We’ve already mentioned the problem of payday loans this week, so it was heartening to see in this morning’s news that, following today’s expected publication of the Office of Fair Trading’s year-long review of these lenders, there are likely to be greater restrictions on payday loan advertising and closer supervision of the practices of the companies offering these services.
Such measures tackle one side of the problem, that of the providers of payday loans. The introduction of better financial education into schools will start to address the other side of the problem – equipping people with the skills to make informed decisions.
Helping someone to become financially literate isn’t about advising them on which financial products they should choose, it’s about giving them the knowledge and the information that enables them to manage their lifestyle and make decisions that best suit them. For many, a credit card may be a necessary and useful part of their money management, while for others it may be more of a danger than an asset.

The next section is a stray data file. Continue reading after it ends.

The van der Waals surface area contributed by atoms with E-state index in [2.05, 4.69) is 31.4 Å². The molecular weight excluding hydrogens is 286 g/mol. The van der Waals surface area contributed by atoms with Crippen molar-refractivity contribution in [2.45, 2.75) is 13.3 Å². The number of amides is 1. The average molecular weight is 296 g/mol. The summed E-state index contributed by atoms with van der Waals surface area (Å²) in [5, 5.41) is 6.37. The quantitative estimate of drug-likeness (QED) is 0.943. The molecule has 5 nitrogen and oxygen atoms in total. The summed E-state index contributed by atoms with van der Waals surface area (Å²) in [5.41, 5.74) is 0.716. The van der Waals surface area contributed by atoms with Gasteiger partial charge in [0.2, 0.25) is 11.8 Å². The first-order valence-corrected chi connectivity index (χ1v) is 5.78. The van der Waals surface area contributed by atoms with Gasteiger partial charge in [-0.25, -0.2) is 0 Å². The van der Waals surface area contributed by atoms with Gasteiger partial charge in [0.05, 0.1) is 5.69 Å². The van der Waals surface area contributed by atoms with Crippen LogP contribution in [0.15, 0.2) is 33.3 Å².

When we teach financial education in schools, we find that many young people have very little understanding of the differences between basic financial services, such as loans, overdrafts and credit cards. That lack of awareness is entirely understandable among school pupils – after all, many of them won’t have bank accounts as yet – but it is somewhat alarming to hear so many of the adults that we talk to displaying an equally limited understanding.
While financial education will help many to avoid the trap of payday loans, particularly younger people with less experience of financial products, more needs to be done to ensure that the most vulnerable in society are not being targeted. It can only be hoped that the OFT recommendations will be the first step in that direction.